Other specific coverages that would be beneficial for auto service and repair shops include garagekeepers liability and garagekeepers legal liability. Garagekeepers legal liability is a type of insurance that covers property damages to a customer’s vehicle while it is being stored or serviced at a garage (such as an auto shop), if the business is found at fault for the damage. Likewise, garagekeepers coverage offers financial protection for customers’ vehicles that are stored at the garage, but only for damages that are not the fault of the company, such as fire or vandalism. For auto service and repair shops that hire employees, workers’ compensation insurance is also important due to the dangerous nature of the work.
Wholesalers and Distributors
Wholesalers and distributors are responsible for a lot of property, in terms of a physical warehouse, product delivery, and inventory storage. An accident like a fire or theft can cause significant harm to the business. Supply chain challenges, such as late deliveries, can also severely threaten finances. These special circumstances affect the type of insurance that wholesalers and distributors should buy.
Wholesalers and distributors will need a business owners policy (or general liability, commercial property, and business income insurance). In addition, wholesalers and distributors will most likely need commercial auto insurance and inland marine insurance to ensure financial protection for employees on the road and property in transit. Wholesalers and distributors are likely to have employees, many of whom will be performing manual labor, so a strong workers’ compensation policy will ensure adherence to state laws and offer financial protection in the event of an accident, too.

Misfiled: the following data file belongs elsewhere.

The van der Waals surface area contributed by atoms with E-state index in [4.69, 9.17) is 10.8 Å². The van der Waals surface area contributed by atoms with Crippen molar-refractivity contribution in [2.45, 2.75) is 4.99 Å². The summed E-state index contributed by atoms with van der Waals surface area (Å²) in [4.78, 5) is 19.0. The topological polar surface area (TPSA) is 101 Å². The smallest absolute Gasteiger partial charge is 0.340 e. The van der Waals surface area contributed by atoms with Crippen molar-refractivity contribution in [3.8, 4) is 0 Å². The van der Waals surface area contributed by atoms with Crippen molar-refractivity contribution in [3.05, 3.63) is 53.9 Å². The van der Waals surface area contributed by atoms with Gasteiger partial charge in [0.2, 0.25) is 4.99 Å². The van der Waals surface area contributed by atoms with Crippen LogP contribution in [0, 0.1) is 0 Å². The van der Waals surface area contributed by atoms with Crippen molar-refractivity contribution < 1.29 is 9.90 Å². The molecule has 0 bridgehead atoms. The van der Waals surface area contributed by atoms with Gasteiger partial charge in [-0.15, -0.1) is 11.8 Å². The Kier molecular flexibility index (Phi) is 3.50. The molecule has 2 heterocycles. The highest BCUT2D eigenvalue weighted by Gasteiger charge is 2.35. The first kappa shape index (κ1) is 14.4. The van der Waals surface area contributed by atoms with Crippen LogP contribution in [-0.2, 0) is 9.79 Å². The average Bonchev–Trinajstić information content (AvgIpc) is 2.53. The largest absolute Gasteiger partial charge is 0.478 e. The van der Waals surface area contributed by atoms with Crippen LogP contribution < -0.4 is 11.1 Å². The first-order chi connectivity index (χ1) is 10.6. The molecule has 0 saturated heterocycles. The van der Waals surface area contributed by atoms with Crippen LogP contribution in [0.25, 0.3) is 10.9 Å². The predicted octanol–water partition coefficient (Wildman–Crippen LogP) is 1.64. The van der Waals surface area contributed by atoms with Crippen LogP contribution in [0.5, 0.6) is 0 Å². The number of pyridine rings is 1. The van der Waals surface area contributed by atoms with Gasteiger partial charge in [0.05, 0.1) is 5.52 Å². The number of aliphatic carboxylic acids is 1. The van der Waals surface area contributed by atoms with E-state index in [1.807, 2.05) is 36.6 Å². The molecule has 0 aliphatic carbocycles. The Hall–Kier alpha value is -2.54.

Food and Beverage Businesses
Food and beverage businesses include restaurants, food trucks, and coffee shops. Small businesses in the food and beverage industry will need a business owners policy, or a combination of general liability, commercial property, and business income insurance. These are especially important because the high volume of customers can carry a heightened risk of personal injury, and accidents such as kitchen fires can lead to significant property damage.
Food and beverage businesses should also consider purchasing utility services coverage and spoilage coverage, which cover losses resulting from interrupted utility services (such as spoiled food after a refrigerator’s power goes out). Establishments that serve alcohol should consider liquor liability insurance, which can cover legal costs and civil damages that may result from liquor sales.
Since food and beverage businesses typically have employees, they should have a workers’ compensation policy and may also benefit from employee practices liability insurance. Food and beverage businesses that offer delivery services or catering will need a commercial auto insurance policy, too.
Self-storage facilities tend to have a lot of physical property—both their own and their customers’—to protect, which will affect the type of insurance needed. Self-storage facilities will need a business owners policy, or a combination of general liability, commercial property, and business income insurance. They will likely need to purchase a workers’ compensation policy if they have employees, and will require a commercial auto insurance policy if they use a vehicle for company business.
A specialty coverage that self-storage facilities should also consider purchasing is sales and disposal liability, which covers reimbursement to a tenant in the event that the business wrongfully sells or destroys the tenant’s property. These small businesses should also purchase customer property legal liability, which covers damages that occur to customers’ stored property while in the storage unit.